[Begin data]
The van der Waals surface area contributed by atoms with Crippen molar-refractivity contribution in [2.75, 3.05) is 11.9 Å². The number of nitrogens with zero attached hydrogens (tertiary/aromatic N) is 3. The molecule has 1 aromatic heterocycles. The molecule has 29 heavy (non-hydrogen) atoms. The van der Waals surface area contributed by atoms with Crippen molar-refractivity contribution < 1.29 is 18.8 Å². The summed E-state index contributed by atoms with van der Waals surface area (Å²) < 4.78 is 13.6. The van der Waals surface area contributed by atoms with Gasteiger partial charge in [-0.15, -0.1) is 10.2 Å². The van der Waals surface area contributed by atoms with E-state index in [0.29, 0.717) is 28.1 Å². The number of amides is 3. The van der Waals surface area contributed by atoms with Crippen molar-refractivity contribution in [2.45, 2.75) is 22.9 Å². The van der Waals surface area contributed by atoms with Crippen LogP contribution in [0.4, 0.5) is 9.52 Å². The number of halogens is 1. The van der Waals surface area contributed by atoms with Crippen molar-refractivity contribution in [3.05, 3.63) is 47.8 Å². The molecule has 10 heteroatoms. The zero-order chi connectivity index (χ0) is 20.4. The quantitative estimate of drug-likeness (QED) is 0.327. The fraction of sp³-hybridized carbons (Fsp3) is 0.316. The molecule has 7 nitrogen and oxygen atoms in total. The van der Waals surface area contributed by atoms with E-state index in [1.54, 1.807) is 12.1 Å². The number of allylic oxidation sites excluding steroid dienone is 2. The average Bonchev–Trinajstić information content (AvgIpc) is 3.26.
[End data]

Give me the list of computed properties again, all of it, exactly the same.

The van der Waals surface area contributed by atoms with Crippen molar-refractivity contribution in [2.75, 3.05) is 11.9 Å². The number of nitrogens with zero attached hydrogens (tertiary/aromatic N) is 3. The molecule has 1 aromatic heterocycles. The molecule has 29 heavy (non-hydrogen) atoms. The van der Waals surface area contributed by atoms with Crippen molar-refractivity contribution < 1.29 is 18.8 Å². The summed E-state index contributed by atoms with van der Waals surface area (Å²) < 4.78 is 13.6. The van der Waals surface area contributed by atoms with Gasteiger partial charge in [-0.15, -0.1) is 10.2 Å². The van der Waals surface area contributed by atoms with E-state index in [0.29, 0.717) is 28.1 Å². The number of amides is 3. The van der Waals surface area contributed by atoms with Crippen molar-refractivity contribution in [2.45, 2.75) is 22.9 Å². The van der Waals surface area contributed by atoms with Crippen LogP contribution in [0.4, 0.5) is 9.52 Å². The number of halogens is 1. The van der Waals surface area contributed by atoms with Crippen molar-refractivity contribution in [3.05, 3.63) is 47.8 Å². The molecule has 10 heteroatoms. The zero-order chi connectivity index (χ0) is 20.4. The quantitative estimate of drug-likeness (QED) is 0.327. The fraction of sp³-hybridized carbons (Fsp3) is 0.316. The molecule has 7 nitrogen and oxygen atoms in total. The van der Waals surface area contributed by atoms with E-state index in [1.54, 1.807) is 12.1 Å². The number of allylic oxidation sites excluding steroid dienone is 2. The average Bonchev–Trinajstić information content (AvgIpc) is 3.26.